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Tesla without Musk at the wheel? It’s what the SEC now wants

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DETROIT — Tesla without Elon Musk at the wheel? To many of the electric car maker’s customers and investors that would be unthinkable. But that’s what government securities regulators now want to see.

The Securities and Exchange Commission has asked a federal court to oust Musk as Tesla’s chairman and CEO, alleging he committed securities fraud with false statements about plans to take the company private.

The agency says in a complaint filed Thursday that Musk falsely claimed in an Aug. 7 statement on Twitter that funding had been secured for Tesla Inc. to go private at $420 per share, a substantial premium over the stock price at the time.

An SEC press release says the agency asked the U.S. District Court in Manhattan for a “bar prohibiting Musk from serving as an officer or director of a public company.” It also is asking for an order enjoining Musk from making false and misleading statements along with repayment of any gains as well as civil penalties.

Ousting Musk, who has a huge celebrity status with more than 22 million Twitter followers, would be difficult and could damage the company. He’s viewed by many shareholders as the leader and brains behind Tesla’s electric car and solar panel operations.

The stock market shuddered at the prospect. At the opening bell Friday, shares slid 10 percent.

“Corporate officers hold positions of trust in our markets and have important responsibilities to shareholders,” Steven Peikin, co-director of the SEC’s Enforcement Division, said in a statement. “An officer’s celebrity status or reputation as a technological innovator does not give license to take those responsibilities lightly.”

Musk, in a statement issued by Tesla, called the SEC action unjustified.

“I have always taken action in the best interests of truth, transparency and investors. Integrity is the most important value in my life and the facts will show I never compromised this in any way,” the statement said.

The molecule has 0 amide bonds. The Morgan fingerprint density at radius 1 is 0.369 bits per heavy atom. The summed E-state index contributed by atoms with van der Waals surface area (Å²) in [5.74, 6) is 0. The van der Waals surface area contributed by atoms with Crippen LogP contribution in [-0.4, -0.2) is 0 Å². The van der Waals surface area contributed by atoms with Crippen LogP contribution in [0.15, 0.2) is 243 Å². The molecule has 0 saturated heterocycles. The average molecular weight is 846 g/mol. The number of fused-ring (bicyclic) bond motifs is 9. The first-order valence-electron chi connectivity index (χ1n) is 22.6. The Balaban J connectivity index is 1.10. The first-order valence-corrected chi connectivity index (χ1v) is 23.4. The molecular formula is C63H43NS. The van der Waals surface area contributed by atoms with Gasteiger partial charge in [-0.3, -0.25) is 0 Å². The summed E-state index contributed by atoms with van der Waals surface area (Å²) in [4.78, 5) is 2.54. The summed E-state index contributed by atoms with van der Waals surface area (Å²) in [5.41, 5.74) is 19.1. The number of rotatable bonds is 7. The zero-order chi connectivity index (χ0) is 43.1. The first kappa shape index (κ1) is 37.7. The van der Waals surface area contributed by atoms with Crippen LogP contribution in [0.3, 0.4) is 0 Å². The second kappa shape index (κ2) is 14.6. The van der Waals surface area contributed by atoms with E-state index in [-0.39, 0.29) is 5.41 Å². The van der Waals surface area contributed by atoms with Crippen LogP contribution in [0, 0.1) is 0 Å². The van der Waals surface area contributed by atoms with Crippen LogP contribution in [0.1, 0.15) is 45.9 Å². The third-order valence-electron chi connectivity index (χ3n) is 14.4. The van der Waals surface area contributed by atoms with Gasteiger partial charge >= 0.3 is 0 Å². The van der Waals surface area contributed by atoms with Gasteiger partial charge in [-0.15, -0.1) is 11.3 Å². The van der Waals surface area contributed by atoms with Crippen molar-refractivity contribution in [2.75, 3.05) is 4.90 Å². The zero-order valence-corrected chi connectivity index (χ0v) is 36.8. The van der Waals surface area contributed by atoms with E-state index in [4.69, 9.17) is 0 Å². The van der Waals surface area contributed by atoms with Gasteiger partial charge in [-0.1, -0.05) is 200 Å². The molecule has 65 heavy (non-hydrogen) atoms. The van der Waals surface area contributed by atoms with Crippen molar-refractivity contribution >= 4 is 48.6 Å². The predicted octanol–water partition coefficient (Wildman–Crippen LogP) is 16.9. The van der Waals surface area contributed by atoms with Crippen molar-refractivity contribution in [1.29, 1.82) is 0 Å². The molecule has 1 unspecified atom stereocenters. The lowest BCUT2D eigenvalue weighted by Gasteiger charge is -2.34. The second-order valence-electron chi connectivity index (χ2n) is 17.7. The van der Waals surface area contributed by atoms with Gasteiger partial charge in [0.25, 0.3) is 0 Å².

The complaint alleges that Musk’s tweet harmed investors who bought Tesla stock after the tweet but before accurate information about the funding was made public.

Peter Henning, a law professor at Wayne State University and a former SEC lawyer, said it’s the first fraud case involving use of social media by the CEO of a public company. Musk and Tesla didn’t fully disclose details of the plan in the Aug. 7 tweet or in later communications that day as required, he noted.

“You can’t make full disclosure in 280 characters,” he said, referring to the length limit of a tweet.

Joseph Grundfest, a professor at Stanford Law School and former SEC commissioner, said Musk will likely want to settle before trial so that he could conceivably stay on as CEO, with some constraints such as prohibiting him from making public statements without supervision. But Musk also could agree to step down as CEO and instead take another title, such as chief production officer.

The Wall Street Journal, citing people familiar with the matter, reported that Musk had been close to settling with the SEC but that he and his lawyers decided at the last minute to fight the case. Tesla did not respond to a request for comment on the report.

Grundfest also said that the challenge for the SEC is to “appropriately discipline Musk while not harming Telsa’s shareholders.”

According to the complaint, Musk met with representatives of a sovereign investment fund for 30 to 45 minutes on July 31 at Tesla’s Fremont, California, factory. Tesla has identified the fund as Saudi Arabia’s Public Investment Fund, which owns almost 5 percent of the company.

Fund representatives expressed interest in taking Tesla private and asked about building a factory in the Middle East, Musk told the SEC. But at the meeting, there was no discussion of a dollar amount or ownership stake for the fund, nor was there discussion of a premium to be paid to Tesla shareholders, the complaint said. Musk told the SEC that the lead representative of the fund told him he would be fine with reasonable terms for a go-private deal.

“Musk acknowledged that no specific deal terms had been established at the meeting and there was no discussion of what would or would not be considered reasonable. Nothing was exchanged in writing,” the complaint stated.